Taking his passion to the extreme

ULTRA RUNNING : Marathons weren’t extreme enough for John O’Regan, so now he runs in 24-hour races, up skyscrapers and across…

ULTRA RUNNING: Marathons weren't extreme enough for John O'Regan, so now he runs in 24-hour races, up skyscrapers and across deserts, writes Seán Kenny

IN A pale laptop glow John O’Regan is flicking through a jumble of photographs. It’s all the usual stuff. Oh, you know. Children’s birthday parties. Dad running through the Sahara. A trip to Eurodisney. Dad amid the crags and crevices of Everest. Nights out. Dad running through the Andes.

O’Regan is an ultra-runner. If it’s longer or steeper or hotter or colder (ideally all four) than an ordinary marathon, he’s there. On October 17th and 18th he will compete in a 24-hour race on London’s Tooting Bec track.

He came late to all this. In 2001, at 31, he decided to run a Dublin marathon, coming in at a shade over four hours. Nothing special about the time, but the experience set his nostrils twitching at the scent of possible adventure.


He grew up in flats in Ballybough, enclosed by great grey slabs of concrete. An uncle would take him fishing in the country at weekends. He loved the space, the air. He became interested in survival skills, began skirting nature’s rough edges. Then when he knew he could run a marathon, a new possibility opened up.

“My plan was to use the marathon as a test run. I’d read about a race through the Sahara called the Marathon de Sables. I signed up in 2001 to do it in 2003. I spent the next two years trying to source as much information as I could on training, nutrition and physiology.”

He hauled himself through six days and 151 miles of the Sahara race, sand clutching at weary ankles, boiling and blistered.

“When I came back from the desert, because I’d done something that everyone saw as so extreme, people were saying to me, ‘You’re a great fella’. And I started to believe it all,” he says.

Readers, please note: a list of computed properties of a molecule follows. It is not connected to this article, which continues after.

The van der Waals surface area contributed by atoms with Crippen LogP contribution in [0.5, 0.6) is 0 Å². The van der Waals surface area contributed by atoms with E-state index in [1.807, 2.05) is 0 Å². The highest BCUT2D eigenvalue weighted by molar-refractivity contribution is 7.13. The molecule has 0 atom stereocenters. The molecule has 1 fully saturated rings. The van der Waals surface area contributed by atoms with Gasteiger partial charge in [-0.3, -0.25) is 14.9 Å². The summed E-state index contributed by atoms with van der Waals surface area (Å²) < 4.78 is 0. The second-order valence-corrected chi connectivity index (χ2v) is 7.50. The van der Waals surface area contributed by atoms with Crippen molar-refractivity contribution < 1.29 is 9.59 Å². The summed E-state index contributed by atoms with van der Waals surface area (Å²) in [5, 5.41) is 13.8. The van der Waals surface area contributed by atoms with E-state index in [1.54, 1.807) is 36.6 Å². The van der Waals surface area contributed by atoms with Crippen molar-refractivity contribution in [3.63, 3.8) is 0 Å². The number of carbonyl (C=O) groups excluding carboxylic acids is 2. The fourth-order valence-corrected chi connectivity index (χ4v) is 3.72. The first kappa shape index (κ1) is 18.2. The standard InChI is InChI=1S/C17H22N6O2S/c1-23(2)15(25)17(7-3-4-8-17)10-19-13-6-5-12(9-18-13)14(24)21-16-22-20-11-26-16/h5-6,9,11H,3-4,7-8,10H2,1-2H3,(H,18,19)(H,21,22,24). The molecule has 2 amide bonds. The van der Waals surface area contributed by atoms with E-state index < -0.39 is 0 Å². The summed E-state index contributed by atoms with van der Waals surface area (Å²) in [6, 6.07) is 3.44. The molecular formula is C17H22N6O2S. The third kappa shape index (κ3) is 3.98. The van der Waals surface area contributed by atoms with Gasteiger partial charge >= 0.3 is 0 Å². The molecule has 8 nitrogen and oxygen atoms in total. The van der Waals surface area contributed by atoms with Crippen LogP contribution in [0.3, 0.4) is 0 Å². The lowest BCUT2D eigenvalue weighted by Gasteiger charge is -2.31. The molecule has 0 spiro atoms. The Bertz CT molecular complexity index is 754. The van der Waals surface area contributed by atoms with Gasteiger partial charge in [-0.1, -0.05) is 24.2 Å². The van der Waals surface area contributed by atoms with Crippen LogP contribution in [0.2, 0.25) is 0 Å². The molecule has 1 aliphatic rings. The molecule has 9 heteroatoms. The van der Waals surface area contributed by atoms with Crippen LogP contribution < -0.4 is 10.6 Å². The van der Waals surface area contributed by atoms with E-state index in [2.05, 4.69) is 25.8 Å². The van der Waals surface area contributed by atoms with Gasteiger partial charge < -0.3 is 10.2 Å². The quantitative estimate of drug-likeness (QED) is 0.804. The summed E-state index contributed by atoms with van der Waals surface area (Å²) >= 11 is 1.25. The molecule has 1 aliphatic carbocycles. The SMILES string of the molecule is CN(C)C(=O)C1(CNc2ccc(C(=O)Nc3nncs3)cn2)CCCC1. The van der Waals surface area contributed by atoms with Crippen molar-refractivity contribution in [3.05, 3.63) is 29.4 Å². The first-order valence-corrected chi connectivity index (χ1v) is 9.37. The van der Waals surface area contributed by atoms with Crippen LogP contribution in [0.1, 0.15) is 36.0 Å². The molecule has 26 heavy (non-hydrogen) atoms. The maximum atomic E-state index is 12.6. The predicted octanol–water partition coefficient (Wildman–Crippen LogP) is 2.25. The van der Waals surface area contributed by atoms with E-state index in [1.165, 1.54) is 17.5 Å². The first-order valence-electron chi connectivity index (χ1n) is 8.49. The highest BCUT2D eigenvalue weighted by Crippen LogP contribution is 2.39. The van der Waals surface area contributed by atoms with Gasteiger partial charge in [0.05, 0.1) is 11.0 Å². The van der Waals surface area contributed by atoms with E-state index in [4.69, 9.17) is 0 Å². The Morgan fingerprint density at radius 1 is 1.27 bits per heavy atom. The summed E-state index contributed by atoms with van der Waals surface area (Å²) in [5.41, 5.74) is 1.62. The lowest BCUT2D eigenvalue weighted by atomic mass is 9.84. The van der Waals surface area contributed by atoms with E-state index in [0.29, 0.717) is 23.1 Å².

“I stopped training. It was as if that one thing had given me a free pass for health and fitness forever. It was only when I started training again that I realised how much I’d lost by not training. But I managed to get back to where I was.”

Oblivious to the notion of half-measures, between 2004 and 2006 he ran three ultra races in polar regions. The intensely low temperatures create a basic imperative: you run to fight the cold.

“The cold gets you but you’re wearing the right clothing and you do acclimatise to an extent. It’s not as bad as people say it is. The trick is to be comfortably cold when you’re active, so you have to generate heat. Before racing you’re told to strip off as much as you’re comfortable with.”

Not that it was all raw survival. One day while he and a few fellow runners were waiting for other competitors to arrive for the Antarctic Ice Marathon in 2006, they held an impromptu race in a state of almost total undress. O’Regan beat an American called Antarctic Mike to the finish line (Antarctic Mike is a whole other story. He trained in a freezer for that race). The Dubliner came second in the race proper.

“I went to the North Pole in 2004 and I started thinking it’d be nice to get to the South Pole. Now, I didn’t get to the South Pole, but I set my sights on getting to Antarctica. And then I thought, ‘I’ve run an extreme race on one continent on sand in extreme heat, now I’m racing in extreme cold.’ So, I set myself the goal of something different and it just went on from that.”

More lately he’s been making molehills out of mountains. Last summer he was joint winner of the Inca Trail Marathon to Machu Picchu. This is an event that is comparable in scale and difficulty to running a marathon and climbing and descending Carrauntoohil three times from sea level. His worst moment was at a point named Dead Woman’s Pass, the kind of place vultures stop off for dinner.

“I was struggling there, but you stop and look behind you and you can actually see what you’ve achieved straight away, looking down. What you’ve done is usually a lot more than what you still have to do. Sometimes it’s hard to believe you’ve run up all that. That still does it for me, seeing what you’ve achieved like that.”

Then there was Everest. A litany of frightening numbers: 5,364 metres of altitude, a 13-day trek to the start line, 16 hours’ running. He and the explorer Mark Pollock did the race as a team, with O’Regan leading the way. Pollock is blind. O’Regan was his eyes. There was no past or future on Everest, he says; everything was stark present tense.

“If you’re looking at a 30-foot drop into a crevice, at that time you’re not going to be thinking about what’s going on at home, your mortgage or whatever. It’s just raw survival. Your head is totally cleared. All that matters is the next couple of steps. It’s nice having that detachment.”

On his return home he was a shell, body and brain hollowed by the mountain. Eventually he was able to resume training.